Answers to Your Tort Claim QuestionsMarch 30, 2017
Tort claims are common in personal injury law, but when you’re the injured party they can be tough to understand. This is because they often deal with compensation for losses like pain and suffering that are hard to put a dollar value on. You might be wondering how much you can get from a tort claim, and that is a valid question as are the others below.
Below, you’ll find out the answers to your tort claim questions so you have a clearer understanding of what to expect during your case.
Who is Allowed to File a Tort Claim?
If you’ve experienced an injury because of another party’s negligence, you can file a tort claim. Whether you were injured in a car accident or sustained an injury at work that wasn’t your fault, you can file a tort. However, you should know upfront that if you were responsible for your injury in any way, the part you were responsible for will be deducted from your claim.
Can I be Compensated for Pain and Suffering?
Pain and suffering (or general damages) compensation is a common tort claim, but you need to prove that your injury is both serious and permanent to receive general damages. That means your injury has prevented you from providing care to your family, working or living your normal life, and will continue to affect you for the remainder of your life. How much can you get from a tort claim? Well, pain and suffering compensation carries a maximum limit of $365,000 in Canada. If you are unsure whether your injuries are serious and permanent, an experienced Tort Claims Lawyer can help.
What Happens During the Tort Lawsuit Process?
During the course of your lawsuit, you will need to gather evidence and documentation, undergo questioning, attend medical exams, and either settle out of court or go to trial. Because all tort cases are different, it can be hard to know how long your case will take. Your lawyer can give you updates on the time frame throughout the process, as well as provide information about what kind of settlement you can expect.
What Evidence Do I Need?
You will want to have as much evidence as possible to prove your case. This includes witness and police reports that you gather after your accident as well as medical records and bills. In addition, your lawyer will take statements from witnesses via interviews and work with experts to get the evidence you need. You will gather evidence throughout your case, working with your lawyer to get the full range of documentation that is required.
When Will My Case Begin?
Once you’ve hired your lawyer, your case will not begin until the lawyer files a Statement of Claim stating what happened during the accident and how much compensation you aim to collect. They must then send this statement to the defendant, who will respond with a Statement of Defence.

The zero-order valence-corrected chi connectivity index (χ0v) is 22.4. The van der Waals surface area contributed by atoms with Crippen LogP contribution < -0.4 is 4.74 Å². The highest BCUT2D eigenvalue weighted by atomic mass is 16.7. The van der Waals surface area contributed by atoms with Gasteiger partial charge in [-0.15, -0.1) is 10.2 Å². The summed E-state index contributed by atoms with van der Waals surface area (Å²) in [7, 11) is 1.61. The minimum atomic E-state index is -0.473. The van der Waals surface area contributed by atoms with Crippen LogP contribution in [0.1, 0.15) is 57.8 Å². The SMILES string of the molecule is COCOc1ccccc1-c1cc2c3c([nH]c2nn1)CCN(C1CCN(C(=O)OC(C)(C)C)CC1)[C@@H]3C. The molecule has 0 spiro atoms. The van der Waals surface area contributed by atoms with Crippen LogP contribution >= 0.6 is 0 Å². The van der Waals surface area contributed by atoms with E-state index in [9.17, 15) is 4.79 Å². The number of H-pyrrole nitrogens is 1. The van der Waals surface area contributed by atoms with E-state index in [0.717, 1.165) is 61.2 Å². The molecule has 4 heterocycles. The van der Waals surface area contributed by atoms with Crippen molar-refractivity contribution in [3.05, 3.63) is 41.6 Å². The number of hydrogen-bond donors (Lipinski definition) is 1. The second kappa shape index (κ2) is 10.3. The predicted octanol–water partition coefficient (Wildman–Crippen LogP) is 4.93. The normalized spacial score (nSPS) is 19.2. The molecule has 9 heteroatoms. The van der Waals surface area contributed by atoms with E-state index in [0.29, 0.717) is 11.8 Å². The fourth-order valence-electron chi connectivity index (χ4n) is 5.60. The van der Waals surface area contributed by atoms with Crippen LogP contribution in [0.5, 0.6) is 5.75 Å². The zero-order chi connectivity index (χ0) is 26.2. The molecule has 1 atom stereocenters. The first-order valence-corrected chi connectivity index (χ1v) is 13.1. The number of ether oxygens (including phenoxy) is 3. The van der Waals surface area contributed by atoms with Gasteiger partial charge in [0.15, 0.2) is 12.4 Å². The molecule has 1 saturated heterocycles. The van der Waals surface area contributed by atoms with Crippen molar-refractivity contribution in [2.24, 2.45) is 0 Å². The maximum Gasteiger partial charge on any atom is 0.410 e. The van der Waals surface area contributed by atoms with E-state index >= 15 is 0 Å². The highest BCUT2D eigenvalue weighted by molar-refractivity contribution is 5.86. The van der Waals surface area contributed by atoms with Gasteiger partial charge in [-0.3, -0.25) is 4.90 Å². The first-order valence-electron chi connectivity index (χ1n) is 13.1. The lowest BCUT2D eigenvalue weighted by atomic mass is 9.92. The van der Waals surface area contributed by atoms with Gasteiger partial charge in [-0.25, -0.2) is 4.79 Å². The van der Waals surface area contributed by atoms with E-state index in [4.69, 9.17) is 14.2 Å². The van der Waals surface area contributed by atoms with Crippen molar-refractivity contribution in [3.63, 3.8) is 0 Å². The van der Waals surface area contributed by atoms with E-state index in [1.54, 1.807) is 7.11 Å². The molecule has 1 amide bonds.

Once both of these statements have been filed, lawyers will begin requests for documentation and evidence from the other side so they can gain as much knowledge as possible regarding your case. They will also initiate an undertakings process where each side provides the other with necessary medical, financial or other information.
How Does the Questioning Process Work?
Once sufficient evidence has been collected, both you and the defendant will be questioned by lawyers on both sides of the case. Before you are questioned, you will take an oath promising to tell the truth. Throughout the questioning process, your lawyer will make sure you answer only questions that are fair and allowable in court. Your lawyer will also help coach you on how to respond to questions so you are prepared for the questioning process.
Will I have to Undergo Medical Exams?
More than likely, you will have to be examined by physicians appointed by lawyers on both sides of the case. Depending on your case, you may have to get several exams. All input from the medical professionals will be added to the existing evidence so your lawyer can use it throughout the case.
Will My Case be Settled or Go to Trial?
It depends on the case whether you will settle or go to trial. Your lawyer will advise you on whether it’s in your best interests to negotiate or not. If you’ve been injured in a car accident, your case is likely to be settled out of court. This may happen at any time and either lawyer can suggest a settlement to avoid a trial. While many people assume that settlements can happen quickly, they often take several years.
If your case goes to trial, the judgment is usually determined within several weeks. After the case is settled, you’ll be provided with compensation by your lawyer once they have subtracted expenses and legal fees. Your lawyer also has the power to appeal any judgment you are dissatisfied with.
Now that you’ve learned the answers to your tort settlement questions, learn more by downloading our free personal injury recovery kit or contact us for a free consultation.
Disclaimer: The content of this article is a general guideline made available for educational purposes only and is not intended to be used as legal advice for the reader's specific situation nor in general. By reading our blog and website content, the reader acknowledges the above and understands there is no lawyer-client relationship created between you and Himelfarb Proszanski through this content. To get specific legal advice, we encourage you to book a free consultation with one of our lawyers to clarify the legal aspects of your situation.